Ear­li­er this week, Matthew Kres­sel explored the Jew­ish sources under­ly­ing fan­ta­sy literature’s great­est time-trav­el­ing epics. He is guest blog­ging for the Jew­ish Book Coun­cil all week as part of the Vis­it­ing Scribe series here on The ProsenPeo­ple.

Leg­end has it that actor Leonard Nimoy, z“l, was rehears­ing a scene where his famous sto­ic char­ac­ter, Spock, meets a fel­low Vul­can for the first time. Rather than have the aliens shake hands, a very human ges­ture, Nimoy felt the pair need­ed to do some­thing dif­fer­ent. His thoughts went back to a pow­er­ful moment he expe­ri­enced with his father in shul.

The High Priests, the Cohan­im, have a spe­cial duty dur­ing the prayer ser­vice to bless the con­gre­gants. Accord­ing to tra­di­tion, those descend­ed from the tribe of Levi wash the Cohen’s hands, then the Cohen removes his own shoes. He cov­ers his head with his tallis, recites a bless­ing, then turns to the con­gre­gants and rais­es his hands so that his palms face down­ward and the thumbs of his out­spread hands touch. The fin­gers on each hand are split into two sets of two fin­gers to rep­re­sent the let­ter Shin, for Shad­dai, Almighty God. With his prayer shawl cov­er­ing his hands, the Cohen recites the priest­ly bless­ing, and while he utters his words, the Shekhi­nah, the Divine Pres­ence, shines through the Cohen’s hands to bless the con­gre­ga­tion. (The Priest­ly Bless­ing is pop­u­lar in Chris­t­ian litur­gy as well, and var­i­ous forms are used in Chris­tian­i­ty around the world, but with­out the hand signs and head covering.)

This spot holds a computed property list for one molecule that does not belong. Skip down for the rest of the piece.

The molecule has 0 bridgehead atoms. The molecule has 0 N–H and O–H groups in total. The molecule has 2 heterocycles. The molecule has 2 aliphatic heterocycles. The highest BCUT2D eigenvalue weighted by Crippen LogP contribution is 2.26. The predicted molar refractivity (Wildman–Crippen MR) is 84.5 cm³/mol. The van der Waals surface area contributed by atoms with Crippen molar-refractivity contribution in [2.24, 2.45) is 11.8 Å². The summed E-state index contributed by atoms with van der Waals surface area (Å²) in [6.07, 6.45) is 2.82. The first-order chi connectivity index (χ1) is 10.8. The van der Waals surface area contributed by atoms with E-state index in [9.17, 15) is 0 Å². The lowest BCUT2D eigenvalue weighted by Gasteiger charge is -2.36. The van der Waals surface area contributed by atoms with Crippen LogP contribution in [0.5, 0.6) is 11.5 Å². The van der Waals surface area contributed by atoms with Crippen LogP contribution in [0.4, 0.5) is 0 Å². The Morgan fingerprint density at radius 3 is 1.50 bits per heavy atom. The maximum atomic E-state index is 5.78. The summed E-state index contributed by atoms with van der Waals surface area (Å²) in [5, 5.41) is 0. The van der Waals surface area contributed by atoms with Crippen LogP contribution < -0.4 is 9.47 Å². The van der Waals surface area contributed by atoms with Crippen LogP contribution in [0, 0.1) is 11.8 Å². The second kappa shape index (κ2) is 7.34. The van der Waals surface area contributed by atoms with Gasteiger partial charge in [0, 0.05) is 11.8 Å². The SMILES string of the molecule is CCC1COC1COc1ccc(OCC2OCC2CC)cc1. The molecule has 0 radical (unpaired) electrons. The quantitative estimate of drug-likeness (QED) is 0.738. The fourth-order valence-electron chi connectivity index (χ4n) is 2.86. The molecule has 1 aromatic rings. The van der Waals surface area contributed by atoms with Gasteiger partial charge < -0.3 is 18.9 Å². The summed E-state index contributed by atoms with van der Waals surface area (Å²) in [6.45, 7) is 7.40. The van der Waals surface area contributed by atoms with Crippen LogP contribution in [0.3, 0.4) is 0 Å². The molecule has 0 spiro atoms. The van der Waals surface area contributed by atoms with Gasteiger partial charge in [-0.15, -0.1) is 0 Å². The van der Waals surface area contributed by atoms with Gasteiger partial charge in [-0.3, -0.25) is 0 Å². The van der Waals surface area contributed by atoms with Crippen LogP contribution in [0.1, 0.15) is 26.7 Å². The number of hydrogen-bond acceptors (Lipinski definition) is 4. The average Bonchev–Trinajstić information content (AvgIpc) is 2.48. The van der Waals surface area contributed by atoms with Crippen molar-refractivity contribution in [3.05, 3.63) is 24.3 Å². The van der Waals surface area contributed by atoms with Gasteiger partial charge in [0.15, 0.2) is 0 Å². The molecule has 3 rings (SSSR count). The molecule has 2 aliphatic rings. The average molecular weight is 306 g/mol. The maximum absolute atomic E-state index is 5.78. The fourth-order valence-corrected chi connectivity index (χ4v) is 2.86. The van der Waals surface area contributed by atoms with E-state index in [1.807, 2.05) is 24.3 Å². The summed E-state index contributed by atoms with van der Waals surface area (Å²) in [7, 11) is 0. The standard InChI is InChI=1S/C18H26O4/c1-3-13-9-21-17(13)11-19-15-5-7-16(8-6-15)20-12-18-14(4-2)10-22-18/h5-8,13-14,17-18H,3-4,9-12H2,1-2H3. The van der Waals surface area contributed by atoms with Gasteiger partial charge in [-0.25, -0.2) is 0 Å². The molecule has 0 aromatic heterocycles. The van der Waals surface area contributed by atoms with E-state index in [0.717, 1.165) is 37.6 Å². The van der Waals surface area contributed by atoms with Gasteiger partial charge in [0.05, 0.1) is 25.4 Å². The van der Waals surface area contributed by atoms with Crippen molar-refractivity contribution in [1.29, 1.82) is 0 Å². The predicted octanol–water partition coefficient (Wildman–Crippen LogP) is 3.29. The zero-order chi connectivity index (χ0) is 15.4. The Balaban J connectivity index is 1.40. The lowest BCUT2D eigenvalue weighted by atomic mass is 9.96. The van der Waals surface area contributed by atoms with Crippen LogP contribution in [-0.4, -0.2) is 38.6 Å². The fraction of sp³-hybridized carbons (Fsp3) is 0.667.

Jews believe one should nev­er look at the Cohen’s hands when he recites the bless­ing, for harm might befall a per­son if he does. Instead, we should cov­er our eyes, or turn our backs to the Cohen dur­ing the prayer. If a man has a child, he should take him under his own tallis, to bless him and pro­tect him, just as God bless­es and pro­tects the congregation.

And so when Leonard Nimoy was a boy, he was in shul, and his father draped his tallis over him and told him not to look as the Cohan­im recit­ed the prayer. Well, Nimoy looked. And lived, long and pros­per­ous­ly. Ever after that moment, he became fas­ci­nat­ed with this ter­ri­fy­ing pow­er the priests had to heal with a ges­ture, and so decades lat­er, when he need­ed an alter­na­tive greet­ing for his Vul­can char­ac­ter, he sug­gest­ed what is now famil­iar to Jews and gen­tiles across the world. A hand raised, palm for­ward, thumb extend­ed, fin­gers part­ed between the mid­dle and ring fin­ger while say­ing, Live long and pros­per.” Not too dif­fer­ent from the actu­al bless­ing, May the Lord bless you and pro­tect you…” 

Now, decades after Spock­’s sug­ges­tion, sci­ence fic­tion fans all over the globe still walk around bless­ing each oth­er with a (slight­ly altered) ancient Jew­ish rit­u­al. Up until about a decade ago, before the Inter­net made all answers a search away, its ori­gins were known only to a few, main­ly Jew­ish, fans.

Matthew Kres­sel is a short fic­tion writer and the co-host of the Fan­tas­tic Fic­tion at KGB read­ing series in Man­hat­tan with Ellen Dat­low. His first nov­el, King of Shards, was released Octo­ber 2015 from Arche Press.

Relat­ed Content:

Matthew Kres­sel is the author of the Jew­ish-themed fan­ta­sy epic King of Shards. He is a pro­lif­ic writer of short fic­tion, his works appear­ing in the pub­li­ca­tions Clarkesworld, Light­speed, Night­mare, io9​.com, Inter­zone, Apex Mag­a­zine, the antholo­gies Naked City, The Peo­ple of the Book, After, and else­where. He is the co-host of the Fan­tas­tic Fic­tion at KGB read­ing series in Man­hat­tan with Ellen Dat­low, and he is (slow­ly) learn­ing the Yid­dish lan­guage. By day he writes code for cor­po­ra­tions and universities. 

Short­en­ing the Way

Sur­viv­ing Leonard Nimoy’s Super­hu­man Salute

Golem Sto­ries, from Mys­ti­cism to Fic­tion to the Realm of Plausibility